The writer and director get away with some pretty preposterous turns of events by carefully laying their groundwork.  When Lucy repeats her mother, letting the word ‘bitch’ slip in response to her grandmother it is funny, but later this propensity will take the plot to a darker place.  After Terry (Caolan Byrne) and Mackers (Packy Lee) pinpoint Tito as Leo’s thief, he declares the man will be ‘cut into little pieces,’ a foreshadowing given with a virtual wink.  The film’s most outrageous idea in making Leo a grammar Nazi is played perfectly by Hogg, whose love of metaphor makes us lean more carefully into the bedtime stories read by Sarah to her children.

But it is Bolger who carries the entire film and she does it beautifully, her heartbreaking situation combined with increasingly fraught trials written in the dark circles beneath her eyes and perpetual frown.  That she becomes a warrior is done via the grit of extreme necessity, the actress visibly shoring herself up before compressing with stress.

Robin's Review: B

Sarah (Sarah Bolger) is a young widow and single mom of two kids who lost her husband to street violence. But, the crime is tagged as a drug deal gone badly by the police and no investigation was made into the murder. It is up to the frightened Sarah to find the killers and bring them to justice in “A Good Woman Is Hard to Find.”

Her son, Ben (Rudy Doherty), who witnessed his father’s violent death, has been mute since that day. But this is not Sarah’s only problem. A local ne’er-do-well, Tito (Andrew Simpson), has ripped off the local drug pushers and stole their sizable stash of narcotics.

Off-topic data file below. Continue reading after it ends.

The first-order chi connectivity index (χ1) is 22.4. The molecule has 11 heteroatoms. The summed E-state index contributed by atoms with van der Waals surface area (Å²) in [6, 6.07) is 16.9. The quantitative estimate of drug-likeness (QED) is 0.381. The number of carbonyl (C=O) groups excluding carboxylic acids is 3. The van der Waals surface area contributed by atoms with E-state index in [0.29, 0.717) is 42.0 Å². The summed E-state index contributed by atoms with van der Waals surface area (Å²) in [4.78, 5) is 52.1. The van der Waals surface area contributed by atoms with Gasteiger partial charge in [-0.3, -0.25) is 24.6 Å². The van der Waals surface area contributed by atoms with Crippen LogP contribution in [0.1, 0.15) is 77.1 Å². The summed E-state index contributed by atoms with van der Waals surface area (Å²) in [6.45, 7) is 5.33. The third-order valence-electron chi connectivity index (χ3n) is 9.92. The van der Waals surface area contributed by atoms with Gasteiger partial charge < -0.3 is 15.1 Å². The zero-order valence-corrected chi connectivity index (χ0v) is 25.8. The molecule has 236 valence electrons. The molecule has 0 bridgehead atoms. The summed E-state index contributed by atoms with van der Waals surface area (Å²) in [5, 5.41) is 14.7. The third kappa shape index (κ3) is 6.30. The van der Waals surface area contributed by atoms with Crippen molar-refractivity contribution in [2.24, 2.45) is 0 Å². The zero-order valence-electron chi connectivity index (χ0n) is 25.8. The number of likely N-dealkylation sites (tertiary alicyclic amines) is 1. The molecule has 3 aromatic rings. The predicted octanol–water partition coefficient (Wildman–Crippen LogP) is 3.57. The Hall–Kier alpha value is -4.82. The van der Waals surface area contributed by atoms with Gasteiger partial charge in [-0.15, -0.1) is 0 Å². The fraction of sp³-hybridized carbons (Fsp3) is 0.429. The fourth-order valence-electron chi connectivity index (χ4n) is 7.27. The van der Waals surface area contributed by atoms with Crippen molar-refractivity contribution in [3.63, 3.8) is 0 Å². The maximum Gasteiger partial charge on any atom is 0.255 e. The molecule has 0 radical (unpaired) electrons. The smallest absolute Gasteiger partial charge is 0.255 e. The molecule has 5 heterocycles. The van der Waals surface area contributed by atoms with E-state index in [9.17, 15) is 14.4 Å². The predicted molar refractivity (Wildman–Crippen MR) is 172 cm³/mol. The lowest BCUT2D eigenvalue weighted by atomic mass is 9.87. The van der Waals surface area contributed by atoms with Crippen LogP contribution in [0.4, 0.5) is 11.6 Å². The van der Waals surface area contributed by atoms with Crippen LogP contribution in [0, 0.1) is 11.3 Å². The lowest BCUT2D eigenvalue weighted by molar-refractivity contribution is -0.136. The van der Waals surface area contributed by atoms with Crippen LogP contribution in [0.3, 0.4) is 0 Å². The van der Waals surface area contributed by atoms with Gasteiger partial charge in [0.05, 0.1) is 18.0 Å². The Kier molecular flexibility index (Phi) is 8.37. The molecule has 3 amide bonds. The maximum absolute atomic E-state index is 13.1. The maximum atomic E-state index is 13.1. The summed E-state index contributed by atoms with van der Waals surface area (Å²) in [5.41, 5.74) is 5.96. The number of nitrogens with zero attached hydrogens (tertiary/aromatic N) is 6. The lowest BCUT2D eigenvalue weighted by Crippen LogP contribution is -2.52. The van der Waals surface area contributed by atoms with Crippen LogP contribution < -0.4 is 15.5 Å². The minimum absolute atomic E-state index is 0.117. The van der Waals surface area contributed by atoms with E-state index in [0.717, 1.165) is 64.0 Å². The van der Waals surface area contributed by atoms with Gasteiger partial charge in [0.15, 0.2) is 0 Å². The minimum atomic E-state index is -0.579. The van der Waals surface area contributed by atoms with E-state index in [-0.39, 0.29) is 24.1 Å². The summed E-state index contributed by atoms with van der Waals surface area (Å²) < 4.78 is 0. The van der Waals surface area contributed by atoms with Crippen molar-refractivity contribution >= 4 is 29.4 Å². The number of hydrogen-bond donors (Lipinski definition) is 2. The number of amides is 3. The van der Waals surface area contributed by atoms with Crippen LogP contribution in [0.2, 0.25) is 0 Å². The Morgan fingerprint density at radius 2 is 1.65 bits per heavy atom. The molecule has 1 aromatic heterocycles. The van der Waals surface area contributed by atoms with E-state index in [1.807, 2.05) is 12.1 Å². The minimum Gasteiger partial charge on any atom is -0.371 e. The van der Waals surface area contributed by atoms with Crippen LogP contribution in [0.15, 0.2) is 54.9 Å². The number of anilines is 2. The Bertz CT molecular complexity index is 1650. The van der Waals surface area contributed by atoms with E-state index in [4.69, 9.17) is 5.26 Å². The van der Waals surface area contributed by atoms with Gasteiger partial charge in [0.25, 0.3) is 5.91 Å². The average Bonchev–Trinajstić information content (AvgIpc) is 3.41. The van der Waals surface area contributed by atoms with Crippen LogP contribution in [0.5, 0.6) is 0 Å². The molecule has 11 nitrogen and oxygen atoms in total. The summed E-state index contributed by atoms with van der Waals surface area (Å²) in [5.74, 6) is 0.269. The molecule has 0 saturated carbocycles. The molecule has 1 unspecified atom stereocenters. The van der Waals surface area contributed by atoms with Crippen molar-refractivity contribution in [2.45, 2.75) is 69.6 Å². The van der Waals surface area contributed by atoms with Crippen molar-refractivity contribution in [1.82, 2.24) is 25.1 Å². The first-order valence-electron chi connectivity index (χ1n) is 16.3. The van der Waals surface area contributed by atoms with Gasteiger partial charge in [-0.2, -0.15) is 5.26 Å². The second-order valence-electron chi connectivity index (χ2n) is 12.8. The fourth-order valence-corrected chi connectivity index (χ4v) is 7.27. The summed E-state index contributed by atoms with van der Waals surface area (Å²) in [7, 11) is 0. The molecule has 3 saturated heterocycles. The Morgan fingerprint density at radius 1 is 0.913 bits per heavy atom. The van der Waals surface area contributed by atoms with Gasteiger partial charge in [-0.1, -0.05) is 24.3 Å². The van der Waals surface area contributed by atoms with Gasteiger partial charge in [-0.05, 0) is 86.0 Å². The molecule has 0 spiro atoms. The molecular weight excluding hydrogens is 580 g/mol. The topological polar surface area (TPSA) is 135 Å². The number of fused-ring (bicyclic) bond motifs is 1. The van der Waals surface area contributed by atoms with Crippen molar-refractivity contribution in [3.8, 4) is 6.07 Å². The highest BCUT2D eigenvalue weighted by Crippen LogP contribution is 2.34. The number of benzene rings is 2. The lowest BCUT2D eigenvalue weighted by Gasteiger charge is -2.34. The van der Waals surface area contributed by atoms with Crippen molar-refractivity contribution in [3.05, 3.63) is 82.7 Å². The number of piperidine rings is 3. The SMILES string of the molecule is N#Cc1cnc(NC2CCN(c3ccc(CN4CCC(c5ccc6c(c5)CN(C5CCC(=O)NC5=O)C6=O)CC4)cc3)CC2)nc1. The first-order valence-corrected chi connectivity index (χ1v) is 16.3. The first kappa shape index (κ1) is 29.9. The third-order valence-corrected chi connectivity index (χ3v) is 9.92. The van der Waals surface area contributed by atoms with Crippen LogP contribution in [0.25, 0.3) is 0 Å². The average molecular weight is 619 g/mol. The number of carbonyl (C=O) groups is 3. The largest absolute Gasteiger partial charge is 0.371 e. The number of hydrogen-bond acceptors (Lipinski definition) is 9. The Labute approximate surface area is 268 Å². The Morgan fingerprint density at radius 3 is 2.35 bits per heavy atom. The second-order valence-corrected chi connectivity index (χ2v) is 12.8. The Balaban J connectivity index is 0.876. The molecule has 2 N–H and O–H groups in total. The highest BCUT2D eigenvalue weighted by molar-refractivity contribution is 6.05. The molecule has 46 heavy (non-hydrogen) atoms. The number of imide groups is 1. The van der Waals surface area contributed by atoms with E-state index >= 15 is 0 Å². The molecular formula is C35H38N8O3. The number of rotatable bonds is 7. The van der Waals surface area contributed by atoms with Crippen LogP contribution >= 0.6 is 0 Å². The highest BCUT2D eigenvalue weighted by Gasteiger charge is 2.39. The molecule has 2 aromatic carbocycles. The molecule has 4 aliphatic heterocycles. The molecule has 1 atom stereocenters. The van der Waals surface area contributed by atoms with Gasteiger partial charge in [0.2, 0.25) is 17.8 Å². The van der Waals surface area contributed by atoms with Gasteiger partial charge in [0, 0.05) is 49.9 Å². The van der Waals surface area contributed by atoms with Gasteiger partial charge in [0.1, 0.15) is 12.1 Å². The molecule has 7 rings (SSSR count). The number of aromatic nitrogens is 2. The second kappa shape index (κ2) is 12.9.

He forces his way into Sarah’s apartment to evade the very pissed off bad guys and, unbeknownst to her, hides to stash in her bathroom. He returns and Sarah is too terrified to do anything about it because he threatens her children’s safety. Then, Ben finds the drug cache and things, for Sarah, turn even more desperate.

The story, directed Abner Pastoll and written by Ronan Bailey, is a showcase for Sarah Bolger as the put upon mom. The actress has been working hard at her chosen craft for years, but “A Good Woman…” is the first to give her the showcase to allow her to really shine.

Since Sarah’s loss, her overriding concern is the safety of her kids. When Tito intrudes in their life, Sarah remains passive, until pushed too far. Then, things get primeval for the single mom. What that means is the reason to give “A Good Woman Is Hard to Find” some serious viewing

The filmmakers, in front and behind the camera, have a first-rate understanding on how to build believable and palpable tensions. Sarah, as played by Bolger, is a vulnerable and frightened persona, until her kids are threatened. There is a marvelous arc to the character that keeps you rooting for her all the way through.

The supporting cast does just that: all the players, especially Tito, are fully developed and help make the story an intriguing survival tale with a strong femme vibe.

“A Good Woman Is Hard to Find,” a delightfully on point title, can be found playing at the virtual theaters listed at the bottom of this link as well as VOD on May 8, 2020.